Removing Audio Problems Part 1: The Basics
We’ve all been there before. You have a great shoot, and you get back to your editing system and discover that there was a problem with audio that you didn’t notice when you were filming. It sucks, because what are you going to do? Reshoot the whole thing? Of course not, and that means working with what you have.
It’s a common and difficult problem, so we are going to do a series of articles on how to deal with different types of audio problems and with what programs. But before we get fancy, we have do get down to some basics.
I like to sit down and enjoy an episode of a procedural crime drama like “CSI: Miami” or “CSI: Someplace” every once in a while, but I have to laugh when they deal with anything audio or visual. The common use of technology that doesn’t exist is the “enhance!” feature where a blurry security camera is somehow enhanced to allow us to read a license plate off the back of a car. It’s fun, but it’s stupid, because you can’t do that in real life. It’s just technically impossible to create data where there is none.
The same goes for their treatment of audio. Usually, a garbled piece of audio is brought into their A/V department and it comes out pristine, so they can get the one piece of evidence they need. Usually this can be done with Horatio standing over the technician’s shoulder.
Like the video part, the audio treatment is completely fabricated, but it plays into a common misconception about audio in general: that you can “remove” something from it or “enhance” a part of it easily.
Can you do those things? Yes, but it is much more difficult than TV has led everyone to believe.
Think of your audio track like a big pot of soup. There are spices, carrots, peas, chicken, and a bunch of other stuff all mixed together. It’s delicious, but has a flavor problem. It would be much better if we took the carrots out. Okay, no big deal. You can see the carrots – they’re orange. You get a spoon and start picking them out.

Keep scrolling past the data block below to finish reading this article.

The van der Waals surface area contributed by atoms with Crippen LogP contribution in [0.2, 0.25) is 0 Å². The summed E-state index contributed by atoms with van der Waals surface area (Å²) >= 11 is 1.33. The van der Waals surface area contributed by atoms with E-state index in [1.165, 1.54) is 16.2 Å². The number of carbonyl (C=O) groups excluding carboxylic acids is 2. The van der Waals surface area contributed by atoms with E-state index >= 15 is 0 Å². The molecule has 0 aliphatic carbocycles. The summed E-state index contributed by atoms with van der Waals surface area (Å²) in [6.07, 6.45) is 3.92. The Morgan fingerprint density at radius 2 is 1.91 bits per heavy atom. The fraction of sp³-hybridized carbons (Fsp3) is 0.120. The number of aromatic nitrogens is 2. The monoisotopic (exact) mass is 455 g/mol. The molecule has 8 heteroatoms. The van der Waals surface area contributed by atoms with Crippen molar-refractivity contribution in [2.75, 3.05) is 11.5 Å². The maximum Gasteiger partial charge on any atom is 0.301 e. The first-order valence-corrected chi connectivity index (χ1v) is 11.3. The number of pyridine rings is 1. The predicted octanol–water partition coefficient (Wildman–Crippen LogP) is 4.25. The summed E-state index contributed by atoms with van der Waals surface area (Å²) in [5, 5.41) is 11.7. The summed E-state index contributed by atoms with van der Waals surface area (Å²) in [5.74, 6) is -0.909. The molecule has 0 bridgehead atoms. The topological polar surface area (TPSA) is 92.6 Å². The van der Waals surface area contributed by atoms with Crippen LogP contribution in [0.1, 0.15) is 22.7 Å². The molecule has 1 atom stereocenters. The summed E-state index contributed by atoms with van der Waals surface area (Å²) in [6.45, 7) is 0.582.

So you start taking the carrots out, and you soon find out it’s not as easy as you thought. You keep removing parts of the soup you didn’t intend to, like some broth. But after a while, you manage to get them all out. You took some of the soup with it, but that’s going to be okay.
Now, for your next assignment, you have to take the oregano out.
What is “Fixable”?
Audio is like the soup – all mixed together and messy. You can’t just “remove” something easily and without consequences, but if you know exactly what you need to get, you can take it out with some work if you don’t mind losing a little bit of other audio in the process.
What makes something a carrot? It has to be something that is uniform throughout the audio, like a hum or a hiss. Something that can be easily identified and is always there. The carrots are still in the soup, they are just identifiable.
Obviously, it’s impossible to remove the oregano because it’s too much a part of the soup. If you really wanted to take it out, you’d damage the soup heavily, and you’d have a hard time figuring out what is oregano and what isn’t. There would probably be some left in there when you’re done too.
The oregano elements in audio are things like a cough or a car in the distance during dialogue. It’s too embedded in the sound to be completely removed.
Next: Removing the Carrots
Soon, we’ll be posting round 2 of talkin’ about audio, with a list of tools to remove carrot-like audio problems, and some methods. Stay tuned!